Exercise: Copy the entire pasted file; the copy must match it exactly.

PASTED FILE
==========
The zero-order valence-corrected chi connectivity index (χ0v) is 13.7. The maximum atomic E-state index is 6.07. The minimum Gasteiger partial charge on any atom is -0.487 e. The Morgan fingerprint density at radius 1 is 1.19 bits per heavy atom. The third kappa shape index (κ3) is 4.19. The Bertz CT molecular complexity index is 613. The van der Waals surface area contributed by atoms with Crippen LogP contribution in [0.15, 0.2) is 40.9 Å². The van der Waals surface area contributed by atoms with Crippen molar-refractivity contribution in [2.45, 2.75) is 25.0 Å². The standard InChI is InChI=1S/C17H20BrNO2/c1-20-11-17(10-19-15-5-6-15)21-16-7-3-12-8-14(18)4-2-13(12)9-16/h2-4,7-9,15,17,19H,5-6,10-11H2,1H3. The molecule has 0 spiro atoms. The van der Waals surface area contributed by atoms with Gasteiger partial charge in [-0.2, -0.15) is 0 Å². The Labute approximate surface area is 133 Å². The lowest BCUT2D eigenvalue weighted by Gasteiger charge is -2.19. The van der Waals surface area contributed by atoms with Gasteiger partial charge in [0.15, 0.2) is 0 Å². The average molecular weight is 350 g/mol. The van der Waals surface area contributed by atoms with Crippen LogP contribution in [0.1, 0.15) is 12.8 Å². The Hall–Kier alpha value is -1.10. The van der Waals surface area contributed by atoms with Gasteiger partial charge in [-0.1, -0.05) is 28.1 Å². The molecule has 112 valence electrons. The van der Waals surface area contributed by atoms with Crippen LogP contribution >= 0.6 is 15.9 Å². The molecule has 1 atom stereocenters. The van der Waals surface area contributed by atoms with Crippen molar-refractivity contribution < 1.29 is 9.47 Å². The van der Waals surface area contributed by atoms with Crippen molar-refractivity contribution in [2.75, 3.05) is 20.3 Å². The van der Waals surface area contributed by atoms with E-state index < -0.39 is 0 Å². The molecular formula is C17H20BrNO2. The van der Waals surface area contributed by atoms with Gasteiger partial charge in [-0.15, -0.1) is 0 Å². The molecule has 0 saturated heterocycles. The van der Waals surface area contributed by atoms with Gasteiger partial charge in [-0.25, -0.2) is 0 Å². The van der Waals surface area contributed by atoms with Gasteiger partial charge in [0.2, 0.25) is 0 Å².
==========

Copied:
The zero-order valence-corrected chi connectivity index (χ0v) is 13.7. The maximum atomic E-state index is 6.07. The minimum Gasteiger partial charge on any atom is -0.487 e. The Morgan fingerprint density at radius 1 is 1.19 bits per heavy atom. The third kappa shape index (κ3) is 4.19. The Bertz CT molecular complexity index is 613. The van der Waals surface area contributed by atoms with Crippen LogP contribution in [0.15, 0.2) is 40.9 Å². The van der Waals surface area contributed by atoms with Crippen molar-refractivity contribution in [2.45, 2.75) is 25.0 Å². The standard InChI is InChI=1S/C17H20BrNO2/c1-20-11-17(10-19-15-5-6-15)21-16-7-3-12-8-14(18)4-2-13(12)9-16/h2-4,7-9,15,17,19H,5-6,10-11H2,1H3. The molecule has 0 spiro atoms. The van der Waals surface area contributed by atoms with Gasteiger partial charge in [-0.2, -0.15) is 0 Å². The Labute approximate surface area is 133 Å². The lowest BCUT2D eigenvalue weighted by Gasteiger charge is -2.19. The van der Waals surface area contributed by atoms with Gasteiger partial charge in [0.15, 0.2) is 0 Å². The average molecular weight is 350 g/mol. The van der Waals surface area contributed by atoms with Crippen LogP contribution in [0.1, 0.15) is 12.8 Å². The Hall–Kier alpha value is -1.10. The van der Waals surface area contributed by atoms with Gasteiger partial charge in [-0.1, -0.05) is 28.1 Å². The molecule has 112 valence electrons. The van der Waals surface area contributed by atoms with Crippen LogP contribution >= 0.6 is 15.9 Å². The molecule has 1 atom stereocenters. The van der Waals surface area contributed by atoms with Crippen molar-refractivity contribution < 1.29 is 9.47 Å². The van der Waals surface area contributed by atoms with Crippen molar-refractivity contribution in [2.75, 3.05) is 20.3 Å². The van der Waals surface area contributed by atoms with E-state index < -0.39 is 0 Å². The molecular formula is C17H20BrNO2. The van der Waals surface area contributed by atoms with Gasteiger partial charge in [-0.15, -0.1) is 0 Å². The molecule has 0 saturated heterocycles. The van der Waals surface area contributed by atoms with Gasteiger partial charge in [-0.25, -0.2) is 0 Å². The van der Waals surface area contributed by atoms with Gasteiger partial charge in [0.2, 0.25) is 0 Å².